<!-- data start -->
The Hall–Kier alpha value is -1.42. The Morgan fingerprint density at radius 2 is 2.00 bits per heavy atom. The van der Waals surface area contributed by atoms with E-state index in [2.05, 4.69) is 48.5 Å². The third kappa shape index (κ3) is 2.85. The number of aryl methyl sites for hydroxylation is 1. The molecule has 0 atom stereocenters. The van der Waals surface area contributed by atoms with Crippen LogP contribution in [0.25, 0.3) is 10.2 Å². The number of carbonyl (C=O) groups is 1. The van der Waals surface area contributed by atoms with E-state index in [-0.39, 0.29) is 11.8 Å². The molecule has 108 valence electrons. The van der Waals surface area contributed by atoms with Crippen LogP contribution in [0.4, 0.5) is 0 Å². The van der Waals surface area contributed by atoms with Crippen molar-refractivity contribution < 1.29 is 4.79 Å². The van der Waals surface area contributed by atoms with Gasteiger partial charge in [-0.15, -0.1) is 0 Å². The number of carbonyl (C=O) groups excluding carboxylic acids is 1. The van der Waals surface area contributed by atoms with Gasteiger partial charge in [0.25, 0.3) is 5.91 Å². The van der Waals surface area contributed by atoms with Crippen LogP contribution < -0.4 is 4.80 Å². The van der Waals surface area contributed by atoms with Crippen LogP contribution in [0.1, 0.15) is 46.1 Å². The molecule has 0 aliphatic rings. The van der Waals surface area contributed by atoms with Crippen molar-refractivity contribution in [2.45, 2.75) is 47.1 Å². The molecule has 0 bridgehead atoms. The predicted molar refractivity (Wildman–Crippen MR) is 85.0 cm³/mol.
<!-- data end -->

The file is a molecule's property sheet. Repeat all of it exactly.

The Hall–Kier alpha value is -1.42. The Morgan fingerprint density at radius 2 is 2.00 bits per heavy atom. The van der Waals surface area contributed by atoms with E-state index in [2.05, 4.69) is 48.5 Å². The third kappa shape index (κ3) is 2.85. The number of aryl methyl sites for hydroxylation is 1. The molecule has 0 atom stereocenters. The van der Waals surface area contributed by atoms with Crippen LogP contribution in [0.25, 0.3) is 10.2 Å². The number of carbonyl (C=O) groups is 1. The van der Waals surface area contributed by atoms with E-state index in [-0.39, 0.29) is 11.8 Å². The molecule has 108 valence electrons. The van der Waals surface area contributed by atoms with Crippen LogP contribution in [0.4, 0.5) is 0 Å². The van der Waals surface area contributed by atoms with Crippen molar-refractivity contribution < 1.29 is 4.79 Å². The van der Waals surface area contributed by atoms with Gasteiger partial charge in [-0.15, -0.1) is 0 Å². The number of carbonyl (C=O) groups excluding carboxylic acids is 1. The van der Waals surface area contributed by atoms with Gasteiger partial charge in [0.25, 0.3) is 5.91 Å². The van der Waals surface area contributed by atoms with Crippen LogP contribution < -0.4 is 4.80 Å². The van der Waals surface area contributed by atoms with Crippen LogP contribution in [0.1, 0.15) is 46.1 Å². The molecule has 0 aliphatic rings. The van der Waals surface area contributed by atoms with Crippen molar-refractivity contribution in [2.45, 2.75) is 47.1 Å². The molecule has 0 bridgehead atoms. The predicted molar refractivity (Wildman–Crippen MR) is 85.0 cm³/mol.